I think theyíre casting a broad net and that often they donít have to go through those dishes and learn them. And Iím - weíre always surprised, yeah.
Are these contestants a lot better than what we saw in that first episode?
Tom Colicchio: Well I think on balance, these are the strongest, I always need to sort of make sure I get this exactly right. This is probably the best talent pool. So as a whole, the talent runs a lot deeper than it has in the previous three seasons.
Padma, how often do you come across a dish or see ingredients that you just have no idea what youíre eating?
Padma Lakshmi: Well we often ask questions and weíve constructed the challenges so we know what they have to work with. But yeah, there are times when I wonder what the mystery meat is. Regarding the pizza challenge - the Quickfire -- it was surprisingly one of the most difficult Quickfires Iíve had to get through just because of the sheer volume of food that I had to ingest.
When choosing who wins a challenge or overall the Top Chef, do things besides the cooking come into consideration because they are obviously going to be the leading cooks in their kitchens?
Tom Colicchio: No, nothing but the food comes into play. I mean, you know, Season One there were a lot of personality traits that we attributed to Harold as sort of being a leader. I mean, but that -well that just sort of was coincidental. He happened to have those characteristics.
But we are strictly judging on food. And in fact, all of the reality stuff that sort of happens behind the scenes, we donít see that. Weíre not privy to it. We donít really know whatís going on. And we try to stay as objective as possible and letís say we donít have a horse in the race. We donít really care. And we also are not allowed to spend time with the contestants at all.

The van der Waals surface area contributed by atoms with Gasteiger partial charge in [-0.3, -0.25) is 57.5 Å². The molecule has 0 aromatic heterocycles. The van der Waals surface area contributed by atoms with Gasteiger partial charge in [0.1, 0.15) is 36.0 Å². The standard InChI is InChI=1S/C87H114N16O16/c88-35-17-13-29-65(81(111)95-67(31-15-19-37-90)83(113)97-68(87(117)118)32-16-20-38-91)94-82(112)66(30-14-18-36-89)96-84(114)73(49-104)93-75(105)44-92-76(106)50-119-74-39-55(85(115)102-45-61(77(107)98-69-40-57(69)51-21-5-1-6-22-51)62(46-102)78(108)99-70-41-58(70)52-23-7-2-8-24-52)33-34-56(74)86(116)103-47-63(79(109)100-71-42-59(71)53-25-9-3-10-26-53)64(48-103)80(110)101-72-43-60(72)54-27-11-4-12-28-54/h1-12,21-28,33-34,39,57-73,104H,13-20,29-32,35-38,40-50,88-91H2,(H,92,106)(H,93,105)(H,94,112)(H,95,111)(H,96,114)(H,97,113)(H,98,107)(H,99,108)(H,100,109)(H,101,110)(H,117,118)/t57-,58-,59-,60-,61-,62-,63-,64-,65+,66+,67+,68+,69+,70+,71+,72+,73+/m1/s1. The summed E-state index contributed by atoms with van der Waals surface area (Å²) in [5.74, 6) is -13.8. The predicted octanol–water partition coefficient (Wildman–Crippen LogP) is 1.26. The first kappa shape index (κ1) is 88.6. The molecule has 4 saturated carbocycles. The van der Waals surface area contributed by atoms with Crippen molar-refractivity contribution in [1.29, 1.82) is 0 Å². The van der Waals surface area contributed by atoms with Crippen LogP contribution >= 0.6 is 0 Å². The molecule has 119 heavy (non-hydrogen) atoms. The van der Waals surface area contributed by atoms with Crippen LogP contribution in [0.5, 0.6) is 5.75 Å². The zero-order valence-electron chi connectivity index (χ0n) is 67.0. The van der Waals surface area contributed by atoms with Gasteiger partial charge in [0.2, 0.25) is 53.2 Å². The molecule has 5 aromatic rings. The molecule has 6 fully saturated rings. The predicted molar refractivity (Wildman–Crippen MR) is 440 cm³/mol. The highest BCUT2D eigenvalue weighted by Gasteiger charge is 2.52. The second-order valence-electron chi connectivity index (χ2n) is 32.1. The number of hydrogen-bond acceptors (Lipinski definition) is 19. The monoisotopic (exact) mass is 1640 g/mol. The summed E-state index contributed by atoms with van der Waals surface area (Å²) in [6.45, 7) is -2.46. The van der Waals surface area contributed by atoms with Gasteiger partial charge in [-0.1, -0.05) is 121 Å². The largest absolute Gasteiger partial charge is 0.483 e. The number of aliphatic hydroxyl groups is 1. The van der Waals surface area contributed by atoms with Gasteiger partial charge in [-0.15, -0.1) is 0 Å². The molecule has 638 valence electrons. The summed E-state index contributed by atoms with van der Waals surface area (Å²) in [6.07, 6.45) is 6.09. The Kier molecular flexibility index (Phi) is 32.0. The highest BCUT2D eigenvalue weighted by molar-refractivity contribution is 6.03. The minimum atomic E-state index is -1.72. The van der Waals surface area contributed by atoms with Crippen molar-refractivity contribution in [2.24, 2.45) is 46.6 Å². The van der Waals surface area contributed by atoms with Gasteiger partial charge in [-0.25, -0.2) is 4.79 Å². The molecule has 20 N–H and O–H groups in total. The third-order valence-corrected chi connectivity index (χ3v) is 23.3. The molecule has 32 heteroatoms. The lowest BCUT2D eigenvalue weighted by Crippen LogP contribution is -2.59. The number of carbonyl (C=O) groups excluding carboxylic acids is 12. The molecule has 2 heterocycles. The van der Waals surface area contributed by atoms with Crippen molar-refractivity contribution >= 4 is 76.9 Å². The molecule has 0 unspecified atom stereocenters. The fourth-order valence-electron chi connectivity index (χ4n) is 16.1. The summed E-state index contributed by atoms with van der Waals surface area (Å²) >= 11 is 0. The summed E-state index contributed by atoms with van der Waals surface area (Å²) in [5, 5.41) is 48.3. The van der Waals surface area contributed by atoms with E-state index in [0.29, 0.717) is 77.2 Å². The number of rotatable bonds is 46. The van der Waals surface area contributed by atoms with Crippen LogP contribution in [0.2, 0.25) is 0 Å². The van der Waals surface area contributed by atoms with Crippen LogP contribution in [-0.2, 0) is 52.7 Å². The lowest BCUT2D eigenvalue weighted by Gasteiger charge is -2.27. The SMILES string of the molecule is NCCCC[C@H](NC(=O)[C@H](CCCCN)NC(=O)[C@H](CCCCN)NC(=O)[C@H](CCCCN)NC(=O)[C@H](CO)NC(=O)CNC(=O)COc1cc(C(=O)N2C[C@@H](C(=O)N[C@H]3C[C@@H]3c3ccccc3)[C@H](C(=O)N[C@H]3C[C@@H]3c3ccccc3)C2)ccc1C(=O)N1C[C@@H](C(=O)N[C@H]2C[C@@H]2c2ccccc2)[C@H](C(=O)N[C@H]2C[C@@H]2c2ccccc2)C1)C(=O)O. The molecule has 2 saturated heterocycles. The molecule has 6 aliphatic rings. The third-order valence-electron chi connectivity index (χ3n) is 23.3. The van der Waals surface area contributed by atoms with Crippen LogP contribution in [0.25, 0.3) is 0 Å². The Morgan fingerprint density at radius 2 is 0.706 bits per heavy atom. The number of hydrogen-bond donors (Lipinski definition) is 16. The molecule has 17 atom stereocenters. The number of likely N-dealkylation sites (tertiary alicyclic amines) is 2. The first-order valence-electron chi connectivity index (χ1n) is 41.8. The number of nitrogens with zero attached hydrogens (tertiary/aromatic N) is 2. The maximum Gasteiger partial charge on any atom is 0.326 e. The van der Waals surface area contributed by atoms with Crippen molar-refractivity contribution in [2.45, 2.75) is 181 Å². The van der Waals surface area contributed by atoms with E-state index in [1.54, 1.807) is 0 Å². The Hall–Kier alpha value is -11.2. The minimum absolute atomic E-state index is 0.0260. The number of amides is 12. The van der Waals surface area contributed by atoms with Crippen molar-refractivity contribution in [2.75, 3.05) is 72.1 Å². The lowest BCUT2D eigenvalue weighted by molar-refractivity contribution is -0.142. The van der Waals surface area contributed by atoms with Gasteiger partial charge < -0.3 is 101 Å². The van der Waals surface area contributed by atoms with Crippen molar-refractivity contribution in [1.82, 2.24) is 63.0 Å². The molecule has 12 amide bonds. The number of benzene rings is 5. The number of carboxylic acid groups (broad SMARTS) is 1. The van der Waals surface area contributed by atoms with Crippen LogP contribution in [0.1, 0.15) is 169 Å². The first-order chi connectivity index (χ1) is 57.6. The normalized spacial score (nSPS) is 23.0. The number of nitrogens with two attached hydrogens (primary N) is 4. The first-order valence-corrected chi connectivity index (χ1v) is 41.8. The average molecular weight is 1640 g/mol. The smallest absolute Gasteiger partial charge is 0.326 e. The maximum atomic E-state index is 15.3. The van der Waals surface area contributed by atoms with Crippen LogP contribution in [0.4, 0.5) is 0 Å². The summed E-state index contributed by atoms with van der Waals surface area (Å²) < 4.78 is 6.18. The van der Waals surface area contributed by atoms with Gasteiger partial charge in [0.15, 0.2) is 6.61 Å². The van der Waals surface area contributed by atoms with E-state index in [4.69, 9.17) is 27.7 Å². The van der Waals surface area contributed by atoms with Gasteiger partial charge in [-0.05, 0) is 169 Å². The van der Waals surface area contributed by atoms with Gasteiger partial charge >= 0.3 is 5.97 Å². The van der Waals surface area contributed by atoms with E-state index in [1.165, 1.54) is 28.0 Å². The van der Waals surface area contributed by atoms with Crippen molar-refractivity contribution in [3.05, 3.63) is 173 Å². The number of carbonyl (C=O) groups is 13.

We see them when Iím doing the walkthrough. Padma sees them when sheís delivering the challenge. And we eat their food and we see them at the judgeís table. During all the time, weíre not allowed to even see them - have a conversation with them.
Padma Lakshmi: And actually, I really donít want to.
Tom Colicchio: Right.
Padma Lakshmi: I donít care about their personal lives. I donít care where theyíre from. If they want to tell me anything, they should tell me whatever they want about themselves through their food.
I think sometimes their personalities come to play in whether they can rally their teammates with them or if theyíve been able to over the course of the season garner the respect of their peers because of their behavior in the kitchen.
But again, that only works if theyíre able to utilize that to get their goal accomplished, which is getting the best plate out there, that challenge or that Quickfire.
In all the seasons so far, could you guys tell me what your favorite and least favorite meals were, and who they were done by?
Padma Lakshmi: So far on my time at Top Chef, the worst thing I ate was the chocolate gnocchi with a morsel of liver in it. And ironically, probably one of the best dishes I ate was from the same chef who won -- Ilan Hall -- and it was the Fideos with Chorizo and Clams in the last, in that same episode - same episode, same chefÖ
Tom Colicchio: Right.
Padma Lakshmi: Öworst and best.
Whatís the major difference this season compared to the others?
Tom Colicchio: You know, I think what happens is as the seasons go on, weíre getting better chefs applying. This season youíre not going to find a first year culinary student. Youíre not going to find a housewife who can cook.
Youíre going to find professionals. In most cases, they are running kitchens, are the -at a sous chef level, chef level, chef cuisine level. Some own their own businesses.
And so I think that itís become accepted in our industry that this is something thatís worth while and that I think better chefs are coming out every year.